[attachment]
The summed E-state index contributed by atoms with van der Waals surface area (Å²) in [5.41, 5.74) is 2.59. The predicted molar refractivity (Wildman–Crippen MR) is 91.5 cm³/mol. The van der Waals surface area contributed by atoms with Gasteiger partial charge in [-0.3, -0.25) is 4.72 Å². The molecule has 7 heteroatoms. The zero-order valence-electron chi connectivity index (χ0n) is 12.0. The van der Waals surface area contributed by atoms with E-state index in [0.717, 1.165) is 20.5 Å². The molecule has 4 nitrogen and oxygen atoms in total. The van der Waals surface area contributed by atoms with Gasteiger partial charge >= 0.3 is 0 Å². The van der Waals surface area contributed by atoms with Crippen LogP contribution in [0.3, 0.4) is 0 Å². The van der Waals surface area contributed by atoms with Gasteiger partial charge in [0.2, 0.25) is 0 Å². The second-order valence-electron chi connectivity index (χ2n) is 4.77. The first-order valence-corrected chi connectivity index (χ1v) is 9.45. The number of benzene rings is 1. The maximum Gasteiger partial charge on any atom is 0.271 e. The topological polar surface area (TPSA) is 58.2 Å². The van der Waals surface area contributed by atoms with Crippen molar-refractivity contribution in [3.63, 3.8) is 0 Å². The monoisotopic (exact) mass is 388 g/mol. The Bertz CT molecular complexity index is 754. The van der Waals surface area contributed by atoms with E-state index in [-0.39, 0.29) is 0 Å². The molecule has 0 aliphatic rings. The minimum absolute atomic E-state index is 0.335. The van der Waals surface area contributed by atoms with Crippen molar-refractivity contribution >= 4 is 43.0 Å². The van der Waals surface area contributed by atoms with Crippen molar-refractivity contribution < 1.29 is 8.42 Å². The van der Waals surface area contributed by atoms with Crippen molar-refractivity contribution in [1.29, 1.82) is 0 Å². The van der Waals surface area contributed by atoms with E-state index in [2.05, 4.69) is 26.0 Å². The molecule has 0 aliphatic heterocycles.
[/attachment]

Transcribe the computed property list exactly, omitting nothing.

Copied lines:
The summed E-state index contributed by atoms with van der Waals surface area (Å²) in [5.41, 5.74) is 2.59. The predicted molar refractivity (Wildman–Crippen MR) is 91.5 cm³/mol. The van der Waals surface area contributed by atoms with Gasteiger partial charge in [-0.3, -0.25) is 4.72 Å². The molecule has 7 heteroatoms. The zero-order valence-electron chi connectivity index (χ0n) is 12.0. The van der Waals surface area contributed by atoms with E-state index in [0.717, 1.165) is 20.5 Å². The molecule has 4 nitrogen and oxygen atoms in total. The van der Waals surface area contributed by atoms with Gasteiger partial charge >= 0.3 is 0 Å². The van der Waals surface area contributed by atoms with Crippen LogP contribution in [0.3, 0.4) is 0 Å². The van der Waals surface area contributed by atoms with Gasteiger partial charge in [0.2, 0.25) is 0 Å². The second-order valence-electron chi connectivity index (χ2n) is 4.77. The first-order valence-corrected chi connectivity index (χ1v) is 9.45. The number of benzene rings is 1. The maximum Gasteiger partial charge on any atom is 0.271 e. The topological polar surface area (TPSA) is 58.2 Å². The van der Waals surface area contributed by atoms with Crippen molar-refractivity contribution in [3.63, 3.8) is 0 Å². The monoisotopic (exact) mass is 388 g/mol. The Bertz CT molecular complexity index is 754. The van der Waals surface area contributed by atoms with E-state index in [-0.39, 0.29) is 0 Å². The molecule has 0 aliphatic rings. The minimum absolute atomic E-state index is 0.335. The van der Waals surface area contributed by atoms with Crippen molar-refractivity contribution >= 4 is 43.0 Å². The van der Waals surface area contributed by atoms with Crippen molar-refractivity contribution < 1.29 is 8.42 Å². The van der Waals surface area contributed by atoms with Crippen molar-refractivity contribution in [1.29, 1.82) is 0 Å². The van der Waals surface area contributed by atoms with E-state index in [2.05, 4.69) is 26.0 Å². The molecule has 0 aliphatic heterocycles.